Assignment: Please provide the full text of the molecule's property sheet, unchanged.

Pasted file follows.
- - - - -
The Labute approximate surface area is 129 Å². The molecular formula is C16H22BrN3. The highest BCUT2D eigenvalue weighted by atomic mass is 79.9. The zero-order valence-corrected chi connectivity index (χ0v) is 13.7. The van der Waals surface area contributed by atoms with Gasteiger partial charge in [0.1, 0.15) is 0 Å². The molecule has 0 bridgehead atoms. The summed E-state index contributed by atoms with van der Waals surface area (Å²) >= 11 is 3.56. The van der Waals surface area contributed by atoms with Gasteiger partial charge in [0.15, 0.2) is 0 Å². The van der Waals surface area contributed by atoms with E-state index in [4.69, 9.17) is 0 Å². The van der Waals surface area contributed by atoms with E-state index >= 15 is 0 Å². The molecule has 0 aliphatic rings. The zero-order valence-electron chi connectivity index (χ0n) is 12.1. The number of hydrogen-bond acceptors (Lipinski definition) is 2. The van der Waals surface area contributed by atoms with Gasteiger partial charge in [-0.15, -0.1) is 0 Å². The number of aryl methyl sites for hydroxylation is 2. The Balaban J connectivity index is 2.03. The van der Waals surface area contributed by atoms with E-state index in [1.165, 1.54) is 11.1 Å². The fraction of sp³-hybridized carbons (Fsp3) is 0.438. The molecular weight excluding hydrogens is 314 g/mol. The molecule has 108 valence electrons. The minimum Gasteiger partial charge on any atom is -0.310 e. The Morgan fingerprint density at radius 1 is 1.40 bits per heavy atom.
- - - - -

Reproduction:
The Labute approximate surface area is 129 Å². The molecular formula is C16H22BrN3. The highest BCUT2D eigenvalue weighted by atomic mass is 79.9. The zero-order valence-corrected chi connectivity index (χ0v) is 13.7. The van der Waals surface area contributed by atoms with Gasteiger partial charge in [0.1, 0.15) is 0 Å². The molecule has 0 bridgehead atoms. The summed E-state index contributed by atoms with van der Waals surface area (Å²) >= 11 is 3.56. The van der Waals surface area contributed by atoms with Gasteiger partial charge in [0.15, 0.2) is 0 Å². The van der Waals surface area contributed by atoms with E-state index in [4.69, 9.17) is 0 Å². The van der Waals surface area contributed by atoms with E-state index >= 15 is 0 Å². The molecule has 0 aliphatic rings. The zero-order valence-electron chi connectivity index (χ0n) is 12.1. The number of hydrogen-bond acceptors (Lipinski definition) is 2. The van der Waals surface area contributed by atoms with Gasteiger partial charge in [-0.15, -0.1) is 0 Å². The number of aryl methyl sites for hydroxylation is 2. The Balaban J connectivity index is 2.03. The van der Waals surface area contributed by atoms with E-state index in [1.165, 1.54) is 11.1 Å². The fraction of sp³-hybridized carbons (Fsp3) is 0.438. The molecular weight excluding hydrogens is 314 g/mol. The molecule has 108 valence electrons. The minimum Gasteiger partial charge on any atom is -0.310 e. The Morgan fingerprint density at radius 1 is 1.40 bits per heavy atom.